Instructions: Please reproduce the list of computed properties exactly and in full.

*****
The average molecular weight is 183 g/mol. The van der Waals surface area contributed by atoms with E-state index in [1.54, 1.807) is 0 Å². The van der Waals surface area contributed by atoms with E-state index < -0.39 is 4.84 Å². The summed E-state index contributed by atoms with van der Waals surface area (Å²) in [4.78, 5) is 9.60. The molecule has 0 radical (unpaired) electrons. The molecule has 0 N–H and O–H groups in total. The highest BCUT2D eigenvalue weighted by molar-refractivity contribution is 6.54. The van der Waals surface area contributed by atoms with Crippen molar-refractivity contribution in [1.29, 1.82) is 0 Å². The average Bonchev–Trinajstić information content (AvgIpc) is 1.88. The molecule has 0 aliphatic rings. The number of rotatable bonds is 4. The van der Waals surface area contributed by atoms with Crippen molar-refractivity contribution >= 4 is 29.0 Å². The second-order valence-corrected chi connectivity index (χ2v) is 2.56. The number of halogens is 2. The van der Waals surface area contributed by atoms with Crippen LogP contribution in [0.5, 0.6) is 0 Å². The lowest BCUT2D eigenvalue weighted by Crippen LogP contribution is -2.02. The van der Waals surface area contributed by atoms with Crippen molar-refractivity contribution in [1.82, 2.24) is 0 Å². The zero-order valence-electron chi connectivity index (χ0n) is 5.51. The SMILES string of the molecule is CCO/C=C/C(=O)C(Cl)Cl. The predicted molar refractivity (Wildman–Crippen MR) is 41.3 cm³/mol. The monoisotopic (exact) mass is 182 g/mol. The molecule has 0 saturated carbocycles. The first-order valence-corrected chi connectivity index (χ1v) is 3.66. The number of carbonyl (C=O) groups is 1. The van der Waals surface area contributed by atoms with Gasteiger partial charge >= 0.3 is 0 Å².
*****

The average molecular weight is 183 g/mol. The van der Waals surface area contributed by atoms with E-state index in [1.54, 1.807) is 0 Å². The van der Waals surface area contributed by atoms with E-state index < -0.39 is 4.84 Å². The summed E-state index contributed by atoms with van der Waals surface area (Å²) in [4.78, 5) is 9.60. The molecule has 0 radical (unpaired) electrons. The molecule has 0 N–H and O–H groups in total. The highest BCUT2D eigenvalue weighted by molar-refractivity contribution is 6.54. The van der Waals surface area contributed by atoms with Crippen molar-refractivity contribution in [1.29, 1.82) is 0 Å². The average Bonchev–Trinajstić information content (AvgIpc) is 1.88. The molecule has 0 aliphatic rings. The number of rotatable bonds is 4. The van der Waals surface area contributed by atoms with Crippen molar-refractivity contribution >= 4 is 29.0 Å². The second-order valence-corrected chi connectivity index (χ2v) is 2.56. The number of halogens is 2. The van der Waals surface area contributed by atoms with Crippen LogP contribution in [0.5, 0.6) is 0 Å². The lowest BCUT2D eigenvalue weighted by Crippen LogP contribution is -2.02. The van der Waals surface area contributed by atoms with Crippen molar-refractivity contribution in [1.82, 2.24) is 0 Å². The zero-order valence-electron chi connectivity index (χ0n) is 5.51. The SMILES string of the molecule is CCO/C=C/C(=O)C(Cl)Cl. The predicted molar refractivity (Wildman–Crippen MR) is 41.3 cm³/mol. The monoisotopic (exact) mass is 182 g/mol. The molecule has 0 saturated carbocycles. The first-order valence-corrected chi connectivity index (χ1v) is 3.66. The number of carbonyl (C=O) groups is 1. The van der Waals surface area contributed by atoms with Gasteiger partial charge >= 0.3 is 0 Å².